Implementing a new ERP system is challenging, no doubt about it. But the tangible benefits a new ERP system brings—enhanced security, reduced costs, increased efficiency, and improved agility and flexibility—can’t be ignored. You also can’t ignore the Change Management (CM) issues a new implementation generates.
Addressing ERP Change Management issues early on facilitates project success. Neglecting them wastes time, money, and human resources. It also impedes project success. Sometimes, it dooms the project to fail even before implementation starts. With 50% of ERP projects failing, you need to do everything you can to ensure your project succeeds.
The 7 Best Practices for ERP Change Management
Below are seven proven ERP Change Management best practices when implementing a new system. They’ll help you drive your project forward and avoid bottlenecks and roadblocks:
1. Choose the right technology partner
Choosing the right technology partner is paramount. Look for one with in-depth experience implementing new ERP systems—preferably in your industry. Your partner can help you choose the right ERP software solution for your situation and spearhead implementation. That frees you to deal with the CM issues early on. Waiting has consequences.
2. Create a Solid Communications Plan
Creating a good communication plan is critical. Define the change in your plan, explain why it’s needed, and describe the desired results. Communicate the expected benefits in your plan as well. Follow these six steps for creating a solid plan:
- Outline project’s objectives
- Define the plan’s target audience
- Decide what information is needed
- Agree on methods and frequency
- Decide how to measure success
- Take steps to improve your plan
Communicate early and often with all stakeholders. It boosts awareness and transparency and builds trust.
3. Analyze Organizational Climate and Reaction to Change
Use systematic, measurable assessments, like change impact analysis and change readiness assessments, to analyze organizational climate and reaction to change. Determining the risks, pockets of resistance, and the pain points generated by the project, your employees, and the company is essential.
Use this information to define the steps you’ll need to facilitate change. Resistance can come from anywhere. Older employees, for example, may resist change more than younger ones. Resistance also can come from system dissatisfaction, workflow interactions, or shifts in power or political structure.
And make sure all those involved understand their roles and responsibilities. That breeds project success.
4. Involve all Stakeholders in the Project
Stakeholder management is critical to project success. Six areas of stakeholder engagement to focus on include sponsorship, impact, communication, readiness, compliance, and responsibilities.
Start by identifying stakeholders with a stakeholder analysis and determine their resistance to change. Then categorize them by impact and determine how to communicate with each.
Also, get stakeholders involved—even if it’s just to consult with them.
Involving stakeholders dampens resistance to change, inspires stakeholders to help with the change, and encourages them to take ownership. That increases your chances of succeeding with the project dramatically.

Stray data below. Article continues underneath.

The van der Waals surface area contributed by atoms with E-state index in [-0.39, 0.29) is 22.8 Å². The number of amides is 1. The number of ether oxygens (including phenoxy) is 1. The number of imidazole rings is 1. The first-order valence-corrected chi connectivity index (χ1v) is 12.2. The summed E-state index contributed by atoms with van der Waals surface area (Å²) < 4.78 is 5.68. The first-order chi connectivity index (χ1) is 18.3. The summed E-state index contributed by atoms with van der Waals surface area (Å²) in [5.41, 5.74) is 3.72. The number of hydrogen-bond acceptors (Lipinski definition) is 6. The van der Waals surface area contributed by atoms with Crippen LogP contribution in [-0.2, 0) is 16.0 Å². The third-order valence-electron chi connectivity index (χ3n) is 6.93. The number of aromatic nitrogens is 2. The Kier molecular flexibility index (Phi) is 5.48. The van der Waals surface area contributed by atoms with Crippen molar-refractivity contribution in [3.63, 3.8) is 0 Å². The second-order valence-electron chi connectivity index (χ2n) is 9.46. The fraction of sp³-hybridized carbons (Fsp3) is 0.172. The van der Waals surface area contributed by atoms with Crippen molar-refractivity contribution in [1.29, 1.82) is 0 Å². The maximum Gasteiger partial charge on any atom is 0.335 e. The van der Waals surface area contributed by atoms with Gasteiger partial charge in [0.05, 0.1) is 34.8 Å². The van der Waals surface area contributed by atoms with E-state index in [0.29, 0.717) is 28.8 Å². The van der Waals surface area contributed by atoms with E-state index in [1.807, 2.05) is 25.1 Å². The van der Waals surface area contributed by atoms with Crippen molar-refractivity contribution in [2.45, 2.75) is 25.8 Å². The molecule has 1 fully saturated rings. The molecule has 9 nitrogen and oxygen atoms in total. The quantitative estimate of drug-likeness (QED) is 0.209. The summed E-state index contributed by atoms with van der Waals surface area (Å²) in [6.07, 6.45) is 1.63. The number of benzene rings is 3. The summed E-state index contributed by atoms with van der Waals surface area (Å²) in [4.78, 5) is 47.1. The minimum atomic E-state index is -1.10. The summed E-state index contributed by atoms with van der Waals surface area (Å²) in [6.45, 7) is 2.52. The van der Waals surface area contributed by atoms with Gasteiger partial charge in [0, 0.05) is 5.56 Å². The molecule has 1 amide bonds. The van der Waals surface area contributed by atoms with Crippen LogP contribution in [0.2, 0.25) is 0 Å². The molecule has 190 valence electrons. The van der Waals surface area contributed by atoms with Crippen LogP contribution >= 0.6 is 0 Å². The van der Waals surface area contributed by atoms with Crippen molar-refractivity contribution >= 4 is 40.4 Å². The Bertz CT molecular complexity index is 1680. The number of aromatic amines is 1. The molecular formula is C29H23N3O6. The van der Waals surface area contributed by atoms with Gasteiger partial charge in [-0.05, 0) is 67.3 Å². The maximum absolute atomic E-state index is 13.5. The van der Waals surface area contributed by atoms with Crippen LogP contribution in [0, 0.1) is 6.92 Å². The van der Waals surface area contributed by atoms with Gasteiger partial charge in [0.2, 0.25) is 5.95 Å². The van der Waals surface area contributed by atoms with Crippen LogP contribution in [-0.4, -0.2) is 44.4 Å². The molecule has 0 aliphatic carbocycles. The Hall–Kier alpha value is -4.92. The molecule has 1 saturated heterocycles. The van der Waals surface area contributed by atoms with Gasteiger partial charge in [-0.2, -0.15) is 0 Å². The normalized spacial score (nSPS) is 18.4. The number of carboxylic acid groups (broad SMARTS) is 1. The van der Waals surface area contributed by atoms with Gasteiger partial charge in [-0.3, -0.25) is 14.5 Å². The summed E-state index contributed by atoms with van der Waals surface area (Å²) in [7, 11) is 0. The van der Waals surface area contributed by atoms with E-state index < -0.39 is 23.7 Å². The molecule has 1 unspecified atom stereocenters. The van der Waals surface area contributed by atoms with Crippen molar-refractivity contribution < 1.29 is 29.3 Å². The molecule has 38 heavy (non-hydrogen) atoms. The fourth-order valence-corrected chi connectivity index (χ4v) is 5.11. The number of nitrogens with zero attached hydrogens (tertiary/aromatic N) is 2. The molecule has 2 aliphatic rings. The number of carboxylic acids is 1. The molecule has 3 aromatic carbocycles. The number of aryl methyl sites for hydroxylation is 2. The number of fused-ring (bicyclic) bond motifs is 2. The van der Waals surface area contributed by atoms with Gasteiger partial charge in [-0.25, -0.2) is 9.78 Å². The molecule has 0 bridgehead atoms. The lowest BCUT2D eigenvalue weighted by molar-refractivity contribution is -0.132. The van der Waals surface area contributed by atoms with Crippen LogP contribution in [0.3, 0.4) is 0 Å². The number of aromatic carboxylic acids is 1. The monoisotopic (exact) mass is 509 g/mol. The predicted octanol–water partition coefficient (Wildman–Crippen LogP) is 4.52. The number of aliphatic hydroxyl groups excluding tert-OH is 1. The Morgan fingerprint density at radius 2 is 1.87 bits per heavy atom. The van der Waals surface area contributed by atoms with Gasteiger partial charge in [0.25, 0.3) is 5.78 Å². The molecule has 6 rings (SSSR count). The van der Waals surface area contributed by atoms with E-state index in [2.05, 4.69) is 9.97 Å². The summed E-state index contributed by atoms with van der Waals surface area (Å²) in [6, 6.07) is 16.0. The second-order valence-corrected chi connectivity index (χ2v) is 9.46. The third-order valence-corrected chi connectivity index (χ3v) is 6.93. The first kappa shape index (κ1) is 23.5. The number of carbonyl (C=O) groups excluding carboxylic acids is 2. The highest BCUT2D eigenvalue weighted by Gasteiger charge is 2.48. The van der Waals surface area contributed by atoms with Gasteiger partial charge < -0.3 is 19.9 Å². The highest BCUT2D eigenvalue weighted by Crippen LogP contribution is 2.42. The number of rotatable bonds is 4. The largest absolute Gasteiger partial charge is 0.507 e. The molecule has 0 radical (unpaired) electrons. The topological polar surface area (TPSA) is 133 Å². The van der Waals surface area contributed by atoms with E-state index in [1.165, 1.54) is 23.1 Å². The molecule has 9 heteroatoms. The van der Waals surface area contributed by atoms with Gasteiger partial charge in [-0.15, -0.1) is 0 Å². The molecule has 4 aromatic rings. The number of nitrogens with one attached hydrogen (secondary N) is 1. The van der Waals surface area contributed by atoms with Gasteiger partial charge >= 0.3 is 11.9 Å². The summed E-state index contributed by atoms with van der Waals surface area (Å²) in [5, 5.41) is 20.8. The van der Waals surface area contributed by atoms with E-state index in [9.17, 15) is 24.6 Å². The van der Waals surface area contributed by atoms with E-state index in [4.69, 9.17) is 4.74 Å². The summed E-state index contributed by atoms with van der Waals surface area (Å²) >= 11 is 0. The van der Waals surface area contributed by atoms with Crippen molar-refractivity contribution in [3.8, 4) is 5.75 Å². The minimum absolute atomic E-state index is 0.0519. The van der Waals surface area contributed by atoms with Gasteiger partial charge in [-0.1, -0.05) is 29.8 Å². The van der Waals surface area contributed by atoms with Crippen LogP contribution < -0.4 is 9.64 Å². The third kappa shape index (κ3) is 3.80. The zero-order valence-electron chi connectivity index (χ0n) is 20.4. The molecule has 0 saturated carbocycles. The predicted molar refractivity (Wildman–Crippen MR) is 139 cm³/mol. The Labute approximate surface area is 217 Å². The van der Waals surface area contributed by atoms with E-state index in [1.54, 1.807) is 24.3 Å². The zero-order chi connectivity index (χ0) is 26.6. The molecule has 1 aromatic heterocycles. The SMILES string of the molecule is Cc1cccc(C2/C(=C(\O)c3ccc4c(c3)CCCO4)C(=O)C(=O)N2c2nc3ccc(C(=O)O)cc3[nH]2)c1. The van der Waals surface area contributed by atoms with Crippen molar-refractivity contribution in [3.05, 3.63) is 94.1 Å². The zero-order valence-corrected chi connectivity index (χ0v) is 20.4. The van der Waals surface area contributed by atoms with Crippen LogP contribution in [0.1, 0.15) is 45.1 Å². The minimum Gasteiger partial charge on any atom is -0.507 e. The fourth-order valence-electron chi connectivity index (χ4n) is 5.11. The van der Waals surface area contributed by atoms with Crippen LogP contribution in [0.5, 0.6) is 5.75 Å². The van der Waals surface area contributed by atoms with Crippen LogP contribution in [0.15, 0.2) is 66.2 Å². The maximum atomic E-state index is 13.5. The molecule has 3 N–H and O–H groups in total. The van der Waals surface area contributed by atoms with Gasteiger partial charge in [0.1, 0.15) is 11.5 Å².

5. Include Change Management Activities in the Implementation Plan
Develop a high-level change management plan, including key deliverables, the timing of these events, and the resources needed. Build flexibility into the plan. Allow for adjustments based on future insights and data. Then, coordinate this plan with your project implementation plan. Incorporating CM activities in the project plan establishes change management as a valuable part of the project.
6. Determine and Educate a Change Management Team
Designate members of your change management team. Then educate them on your CM methodology. Make sure they understand what tactics you will be using across stakeholder groups by explaining the methodology’s most critical steps. (You may also want to designate a project champion early on in the project. He or she can shepherd the plan from start to finish.)
7. Think Seriously About Training
Think about training requirements for individuals and departments early on. Ideally, you should start thinking about training when you select your software solution. If you decide against doing it that early, then address it in the implementation effort stage just before it starts. Planning training schedules first, then set aside time for conducting it.
Allot the most training to the heaviest users. Occasional users may also need training. If you lack the internal resources to train your staff, check with your technology partner. They can help. Training is too critical an issue not to do it.
Finally, don’t cut ties with your implementation partners after going live. There will be bumps in the road as you transition. So, stay in touch with your tech partner. Maintaining a solid professional relationship with it can save you time, money, and grief later on.
Change Management Success Breeds Project Success
Implementing a new ERP system is no picnic. But a successful implementation generates tangible benefits you can’t ignore. It may even redefine your company. That won’t happen if you ignore the change management issues involved.
Tackling CM issues is as critical as picking the right ERP software—maybe more so. Dealing with change management early on. It eliminates project roadblocks and pitfalls. More importantly, it boosts your chances of succeeding with your ERP implementation dramatically.
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